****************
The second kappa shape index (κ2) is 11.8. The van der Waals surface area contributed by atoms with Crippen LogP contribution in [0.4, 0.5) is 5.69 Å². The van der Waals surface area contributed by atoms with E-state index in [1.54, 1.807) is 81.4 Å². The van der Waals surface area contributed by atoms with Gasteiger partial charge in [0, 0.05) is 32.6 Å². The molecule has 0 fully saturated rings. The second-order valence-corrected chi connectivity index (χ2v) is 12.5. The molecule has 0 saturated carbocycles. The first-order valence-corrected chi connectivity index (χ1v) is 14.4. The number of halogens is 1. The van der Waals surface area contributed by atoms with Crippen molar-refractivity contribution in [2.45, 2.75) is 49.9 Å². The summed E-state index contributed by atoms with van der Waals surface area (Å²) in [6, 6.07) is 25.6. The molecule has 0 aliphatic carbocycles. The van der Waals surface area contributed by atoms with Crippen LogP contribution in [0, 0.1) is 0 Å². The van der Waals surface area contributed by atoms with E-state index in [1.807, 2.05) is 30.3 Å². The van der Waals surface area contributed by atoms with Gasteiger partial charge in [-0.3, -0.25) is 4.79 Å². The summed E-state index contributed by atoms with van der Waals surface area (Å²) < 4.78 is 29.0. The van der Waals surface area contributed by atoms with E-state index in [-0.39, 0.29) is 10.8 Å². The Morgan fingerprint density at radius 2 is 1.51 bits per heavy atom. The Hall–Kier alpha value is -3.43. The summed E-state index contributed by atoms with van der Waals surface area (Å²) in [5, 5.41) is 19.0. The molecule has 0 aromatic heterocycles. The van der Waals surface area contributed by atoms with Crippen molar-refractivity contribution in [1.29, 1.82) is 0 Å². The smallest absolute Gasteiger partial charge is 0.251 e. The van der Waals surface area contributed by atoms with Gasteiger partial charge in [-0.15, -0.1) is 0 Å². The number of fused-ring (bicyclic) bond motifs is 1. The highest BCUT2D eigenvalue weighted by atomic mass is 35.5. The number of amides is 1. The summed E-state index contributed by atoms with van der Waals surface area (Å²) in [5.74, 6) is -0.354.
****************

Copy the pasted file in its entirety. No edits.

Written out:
The second kappa shape index (κ2) is 11.8. The van der Waals surface area contributed by atoms with Crippen LogP contribution in [0.4, 0.5) is 5.69 Å². The van der Waals surface area contributed by atoms with E-state index in [1.54, 1.807) is 81.4 Å². The van der Waals surface area contributed by atoms with Gasteiger partial charge in [0, 0.05) is 32.6 Å². The molecule has 0 fully saturated rings. The second-order valence-corrected chi connectivity index (χ2v) is 12.5. The molecule has 0 saturated carbocycles. The first-order valence-corrected chi connectivity index (χ1v) is 14.4. The number of halogens is 1. The van der Waals surface area contributed by atoms with Crippen molar-refractivity contribution in [2.45, 2.75) is 49.9 Å². The summed E-state index contributed by atoms with van der Waals surface area (Å²) in [6, 6.07) is 25.6. The molecule has 0 aliphatic carbocycles. The van der Waals surface area contributed by atoms with Crippen LogP contribution in [0, 0.1) is 0 Å². The van der Waals surface area contributed by atoms with E-state index in [1.807, 2.05) is 30.3 Å². The van der Waals surface area contributed by atoms with Gasteiger partial charge in [-0.3, -0.25) is 4.79 Å². The summed E-state index contributed by atoms with van der Waals surface area (Å²) < 4.78 is 29.0. The van der Waals surface area contributed by atoms with E-state index in [-0.39, 0.29) is 10.8 Å². The Morgan fingerprint density at radius 2 is 1.51 bits per heavy atom. The Hall–Kier alpha value is -3.43. The summed E-state index contributed by atoms with van der Waals surface area (Å²) in [5, 5.41) is 19.0. The molecule has 0 aromatic heterocycles. The van der Waals surface area contributed by atoms with Crippen molar-refractivity contribution in [1.29, 1.82) is 0 Å². The smallest absolute Gasteiger partial charge is 0.251 e. The van der Waals surface area contributed by atoms with Gasteiger partial charge in [-0.15, -0.1) is 0 Å². The number of fused-ring (bicyclic) bond motifs is 1. The highest BCUT2D eigenvalue weighted by atomic mass is 35.5. The number of amides is 1. The summed E-state index contributed by atoms with van der Waals surface area (Å²) in [5.74, 6) is -0.354.